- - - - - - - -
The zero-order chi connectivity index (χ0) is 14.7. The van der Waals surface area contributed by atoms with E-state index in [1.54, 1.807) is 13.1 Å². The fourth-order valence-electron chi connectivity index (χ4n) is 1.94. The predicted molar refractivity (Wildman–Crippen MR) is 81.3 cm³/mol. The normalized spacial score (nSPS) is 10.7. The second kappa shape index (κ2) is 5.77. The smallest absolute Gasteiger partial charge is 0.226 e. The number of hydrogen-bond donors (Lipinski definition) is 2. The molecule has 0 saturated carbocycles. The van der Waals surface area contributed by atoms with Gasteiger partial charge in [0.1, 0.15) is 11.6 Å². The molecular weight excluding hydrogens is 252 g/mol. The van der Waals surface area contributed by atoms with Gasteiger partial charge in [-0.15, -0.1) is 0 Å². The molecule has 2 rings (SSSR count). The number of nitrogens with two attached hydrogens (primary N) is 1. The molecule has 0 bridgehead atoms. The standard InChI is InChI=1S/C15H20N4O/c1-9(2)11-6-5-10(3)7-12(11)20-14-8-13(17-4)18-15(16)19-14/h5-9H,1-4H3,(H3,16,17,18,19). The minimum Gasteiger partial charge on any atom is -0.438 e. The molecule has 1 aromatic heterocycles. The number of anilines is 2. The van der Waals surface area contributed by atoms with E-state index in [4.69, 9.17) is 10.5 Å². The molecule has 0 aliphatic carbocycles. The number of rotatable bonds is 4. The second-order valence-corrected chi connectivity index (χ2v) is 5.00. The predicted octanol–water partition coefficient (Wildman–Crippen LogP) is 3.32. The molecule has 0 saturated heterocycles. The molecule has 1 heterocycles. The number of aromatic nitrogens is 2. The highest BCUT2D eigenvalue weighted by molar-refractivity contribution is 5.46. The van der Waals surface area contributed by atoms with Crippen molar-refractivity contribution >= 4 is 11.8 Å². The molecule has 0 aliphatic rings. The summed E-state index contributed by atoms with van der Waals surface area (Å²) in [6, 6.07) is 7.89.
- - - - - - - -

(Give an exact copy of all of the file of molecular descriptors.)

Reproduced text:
The zero-order chi connectivity index (χ0) is 14.7. The van der Waals surface area contributed by atoms with E-state index in [1.54, 1.807) is 13.1 Å². The fourth-order valence-electron chi connectivity index (χ4n) is 1.94. The predicted molar refractivity (Wildman–Crippen MR) is 81.3 cm³/mol. The normalized spacial score (nSPS) is 10.7. The second kappa shape index (κ2) is 5.77. The smallest absolute Gasteiger partial charge is 0.226 e. The number of hydrogen-bond donors (Lipinski definition) is 2. The molecule has 0 saturated carbocycles. The van der Waals surface area contributed by atoms with Gasteiger partial charge in [0.1, 0.15) is 11.6 Å². The molecular weight excluding hydrogens is 252 g/mol. The van der Waals surface area contributed by atoms with Gasteiger partial charge in [-0.15, -0.1) is 0 Å². The molecule has 2 rings (SSSR count). The number of nitrogens with two attached hydrogens (primary N) is 1. The molecule has 0 bridgehead atoms. The standard InChI is InChI=1S/C15H20N4O/c1-9(2)11-6-5-10(3)7-12(11)20-14-8-13(17-4)18-15(16)19-14/h5-9H,1-4H3,(H3,16,17,18,19). The minimum Gasteiger partial charge on any atom is -0.438 e. The molecule has 1 aromatic heterocycles. The number of anilines is 2. The van der Waals surface area contributed by atoms with E-state index in [4.69, 9.17) is 10.5 Å². The molecule has 0 aliphatic carbocycles. The number of rotatable bonds is 4. The second-order valence-corrected chi connectivity index (χ2v) is 5.00. The predicted octanol–water partition coefficient (Wildman–Crippen LogP) is 3.32. The molecule has 0 saturated heterocycles. The molecule has 1 heterocycles. The number of aromatic nitrogens is 2. The highest BCUT2D eigenvalue weighted by molar-refractivity contribution is 5.46. The van der Waals surface area contributed by atoms with Crippen molar-refractivity contribution >= 4 is 11.8 Å². The molecule has 0 aliphatic rings. The summed E-state index contributed by atoms with van der Waals surface area (Å²) in [6, 6.07) is 7.89.